I recently read the following: “Virtually everyone draws or doodles at some point in their lives. The question isn’t when did you start, but when did you stop?”.

As a child I was an AVID doodler.  I would doodle on anything and everything.  In elementary school I have vivid memories of doodling on the sides of my paper as my teacher stood at the front of the room teaching.  I always knew what he or she was saying…it just seemed as though I needed to move my hands to remain attentive.  This is when I taught myself to write upside down, backwards and in bubble letters…I know…all VERY important skills.

I always found it interesting that I never really doodled pictures, but rather I doodled letters, numbers, words and names. What I didn’t know at the time was that I was actually using many cognitive mechanisms as I was doodling.  I was engaging my spatial relations, attention, motor execution and planning.  In addition I was exercising skills such as visual attention, scanning of eye movement and visual memory.  These are all aspects that I address today as an Occupational Therapist.

Researching this topic I now know that several articles have come out in the past 5-10 years stating that while doodling was once thought of as an idle or mindless activity, it is now being perceived as an activity that can benefit attention, memory and learning.

When I see school aged children that are experiencing difficulty with letter formation, sizing or spacing, I usually have to look beyond what is on the paper to examine the child’s visual spatial skills, visual memory, attention to task, planning and motor coordination.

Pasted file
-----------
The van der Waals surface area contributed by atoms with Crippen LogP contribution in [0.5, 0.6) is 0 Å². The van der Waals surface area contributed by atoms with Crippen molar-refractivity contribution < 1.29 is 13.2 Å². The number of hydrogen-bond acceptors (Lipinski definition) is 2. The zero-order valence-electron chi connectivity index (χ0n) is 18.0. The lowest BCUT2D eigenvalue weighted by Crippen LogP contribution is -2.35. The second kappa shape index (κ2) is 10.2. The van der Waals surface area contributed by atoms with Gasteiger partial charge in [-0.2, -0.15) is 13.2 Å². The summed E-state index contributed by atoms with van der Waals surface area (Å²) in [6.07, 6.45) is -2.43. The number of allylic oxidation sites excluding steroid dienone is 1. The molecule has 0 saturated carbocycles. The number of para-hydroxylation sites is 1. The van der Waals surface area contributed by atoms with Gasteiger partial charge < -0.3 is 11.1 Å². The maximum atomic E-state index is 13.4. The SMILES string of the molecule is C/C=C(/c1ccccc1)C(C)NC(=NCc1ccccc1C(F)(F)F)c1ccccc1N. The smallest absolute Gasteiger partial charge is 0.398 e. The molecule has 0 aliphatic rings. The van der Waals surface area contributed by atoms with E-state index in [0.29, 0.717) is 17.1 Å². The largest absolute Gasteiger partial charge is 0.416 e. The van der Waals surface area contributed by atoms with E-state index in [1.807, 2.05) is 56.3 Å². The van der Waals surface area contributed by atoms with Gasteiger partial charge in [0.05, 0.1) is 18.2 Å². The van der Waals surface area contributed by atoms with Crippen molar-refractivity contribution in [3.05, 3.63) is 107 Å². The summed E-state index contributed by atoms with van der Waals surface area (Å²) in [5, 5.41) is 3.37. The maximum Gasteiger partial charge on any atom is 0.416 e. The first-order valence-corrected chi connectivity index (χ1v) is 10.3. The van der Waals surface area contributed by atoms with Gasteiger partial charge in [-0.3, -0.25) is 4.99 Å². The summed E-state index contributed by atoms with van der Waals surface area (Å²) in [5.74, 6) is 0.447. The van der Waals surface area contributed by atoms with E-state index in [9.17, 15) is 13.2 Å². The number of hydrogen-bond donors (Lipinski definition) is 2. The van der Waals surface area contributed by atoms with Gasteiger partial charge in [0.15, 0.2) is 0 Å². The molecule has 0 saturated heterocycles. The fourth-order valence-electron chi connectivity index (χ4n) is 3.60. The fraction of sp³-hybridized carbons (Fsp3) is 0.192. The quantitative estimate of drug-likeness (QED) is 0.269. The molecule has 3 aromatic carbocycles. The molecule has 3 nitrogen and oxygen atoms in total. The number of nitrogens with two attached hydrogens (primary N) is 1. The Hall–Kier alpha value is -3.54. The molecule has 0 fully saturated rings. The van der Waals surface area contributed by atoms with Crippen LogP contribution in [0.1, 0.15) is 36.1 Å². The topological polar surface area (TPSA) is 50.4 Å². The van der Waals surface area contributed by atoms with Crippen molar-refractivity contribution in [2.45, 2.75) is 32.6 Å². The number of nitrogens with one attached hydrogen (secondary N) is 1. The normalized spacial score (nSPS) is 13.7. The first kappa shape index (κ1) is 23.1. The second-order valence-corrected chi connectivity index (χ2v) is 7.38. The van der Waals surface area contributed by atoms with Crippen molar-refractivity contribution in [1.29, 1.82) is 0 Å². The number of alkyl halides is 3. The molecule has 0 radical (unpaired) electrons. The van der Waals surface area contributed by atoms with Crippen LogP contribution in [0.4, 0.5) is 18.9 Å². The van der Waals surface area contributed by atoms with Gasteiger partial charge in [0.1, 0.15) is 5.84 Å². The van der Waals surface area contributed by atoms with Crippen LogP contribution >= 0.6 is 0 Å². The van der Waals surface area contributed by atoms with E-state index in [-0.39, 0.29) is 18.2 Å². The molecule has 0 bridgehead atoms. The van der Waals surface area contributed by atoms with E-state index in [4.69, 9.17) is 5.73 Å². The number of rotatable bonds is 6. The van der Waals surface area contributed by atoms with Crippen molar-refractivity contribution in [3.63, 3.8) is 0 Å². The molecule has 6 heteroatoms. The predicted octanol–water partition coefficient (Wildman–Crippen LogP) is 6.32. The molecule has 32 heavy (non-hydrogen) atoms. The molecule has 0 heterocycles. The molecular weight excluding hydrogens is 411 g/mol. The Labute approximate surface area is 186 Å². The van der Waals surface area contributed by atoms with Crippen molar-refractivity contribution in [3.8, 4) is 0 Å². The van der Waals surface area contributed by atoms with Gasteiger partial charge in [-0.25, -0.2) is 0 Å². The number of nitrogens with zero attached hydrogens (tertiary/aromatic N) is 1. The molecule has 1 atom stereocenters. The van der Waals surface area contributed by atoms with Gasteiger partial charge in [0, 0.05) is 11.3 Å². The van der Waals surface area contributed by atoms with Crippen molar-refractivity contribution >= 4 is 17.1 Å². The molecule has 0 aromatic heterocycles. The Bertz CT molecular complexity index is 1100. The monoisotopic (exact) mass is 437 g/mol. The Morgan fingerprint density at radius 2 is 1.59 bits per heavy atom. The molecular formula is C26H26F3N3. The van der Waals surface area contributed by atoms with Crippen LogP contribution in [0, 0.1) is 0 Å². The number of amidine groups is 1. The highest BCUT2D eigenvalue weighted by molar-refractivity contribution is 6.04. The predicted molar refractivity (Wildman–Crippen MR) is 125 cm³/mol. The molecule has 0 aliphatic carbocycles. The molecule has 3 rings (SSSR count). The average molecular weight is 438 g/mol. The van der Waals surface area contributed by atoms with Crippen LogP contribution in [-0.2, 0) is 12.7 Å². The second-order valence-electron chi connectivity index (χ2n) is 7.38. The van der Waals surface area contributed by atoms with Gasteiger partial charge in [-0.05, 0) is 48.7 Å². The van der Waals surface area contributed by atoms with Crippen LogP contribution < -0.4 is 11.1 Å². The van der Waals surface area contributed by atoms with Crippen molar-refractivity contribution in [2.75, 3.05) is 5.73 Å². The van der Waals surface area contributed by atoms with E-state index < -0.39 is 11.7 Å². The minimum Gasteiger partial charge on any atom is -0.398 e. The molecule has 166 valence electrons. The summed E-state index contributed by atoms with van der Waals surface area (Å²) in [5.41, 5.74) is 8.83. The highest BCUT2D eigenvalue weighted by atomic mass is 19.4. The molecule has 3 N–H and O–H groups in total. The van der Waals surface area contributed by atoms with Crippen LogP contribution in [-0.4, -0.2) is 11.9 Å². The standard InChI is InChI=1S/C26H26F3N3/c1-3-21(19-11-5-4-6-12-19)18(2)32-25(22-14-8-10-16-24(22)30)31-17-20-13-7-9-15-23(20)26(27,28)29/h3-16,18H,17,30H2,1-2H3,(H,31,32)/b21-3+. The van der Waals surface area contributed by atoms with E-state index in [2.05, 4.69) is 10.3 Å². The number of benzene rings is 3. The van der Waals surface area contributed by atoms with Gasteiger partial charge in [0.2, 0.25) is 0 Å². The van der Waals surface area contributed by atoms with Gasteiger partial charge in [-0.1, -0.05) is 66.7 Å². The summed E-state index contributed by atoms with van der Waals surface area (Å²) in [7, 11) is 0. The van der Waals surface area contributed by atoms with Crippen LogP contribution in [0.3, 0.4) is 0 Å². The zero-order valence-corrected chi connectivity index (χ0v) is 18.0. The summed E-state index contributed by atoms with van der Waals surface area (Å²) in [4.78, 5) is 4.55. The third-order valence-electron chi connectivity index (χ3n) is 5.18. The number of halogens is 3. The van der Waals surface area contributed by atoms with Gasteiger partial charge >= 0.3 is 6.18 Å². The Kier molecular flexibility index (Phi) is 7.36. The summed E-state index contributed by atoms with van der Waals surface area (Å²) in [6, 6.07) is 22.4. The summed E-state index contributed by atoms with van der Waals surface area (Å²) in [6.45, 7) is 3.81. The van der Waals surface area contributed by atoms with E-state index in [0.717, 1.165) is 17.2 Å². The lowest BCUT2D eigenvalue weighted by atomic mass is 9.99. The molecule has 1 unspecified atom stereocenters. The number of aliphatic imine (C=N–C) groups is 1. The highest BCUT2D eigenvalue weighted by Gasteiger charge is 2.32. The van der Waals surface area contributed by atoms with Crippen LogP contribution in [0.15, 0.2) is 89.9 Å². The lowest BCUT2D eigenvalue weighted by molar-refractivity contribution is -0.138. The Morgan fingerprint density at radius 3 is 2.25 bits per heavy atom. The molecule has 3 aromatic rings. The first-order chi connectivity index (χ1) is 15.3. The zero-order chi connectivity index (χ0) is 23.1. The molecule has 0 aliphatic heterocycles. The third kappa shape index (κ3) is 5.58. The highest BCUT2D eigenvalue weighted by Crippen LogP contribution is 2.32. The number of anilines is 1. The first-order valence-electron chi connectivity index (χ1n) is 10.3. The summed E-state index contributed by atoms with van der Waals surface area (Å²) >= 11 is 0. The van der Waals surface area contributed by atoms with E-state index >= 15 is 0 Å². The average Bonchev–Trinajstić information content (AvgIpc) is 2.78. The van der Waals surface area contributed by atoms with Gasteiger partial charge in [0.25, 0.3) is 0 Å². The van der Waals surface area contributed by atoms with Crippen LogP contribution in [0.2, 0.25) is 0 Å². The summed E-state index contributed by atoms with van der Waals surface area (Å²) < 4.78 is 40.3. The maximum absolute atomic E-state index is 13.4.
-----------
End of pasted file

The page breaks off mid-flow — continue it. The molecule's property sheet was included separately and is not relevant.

In fact, I have often encouraged parents of children with IEPs (Individualized Education Plans) to add in doodling as a modification.  Since doodling can facilitate thinking and can often be essential to expressing spontaneous concepts and emotions, it should really be encouraged, not punished.  Doodling can help make concepts more tangible and may even increase engagement and interest in educational subject matters.

I know that old school thinkers may find this all hard to believe.  After all, how can you really be paying attention to what is being said if you are drawing, sketching or doodling? Not everyone needs to visually attend to a speaker to receive and retain the information being said.  Sometimes the act of engaging in doodling, is keeping the mind active enough to allow it to be receptive. Those that daydream rather than doodle often find it more difficult to retain dull information when compared to doodlers.

So get out that pen and paper everyone!  Doodle away!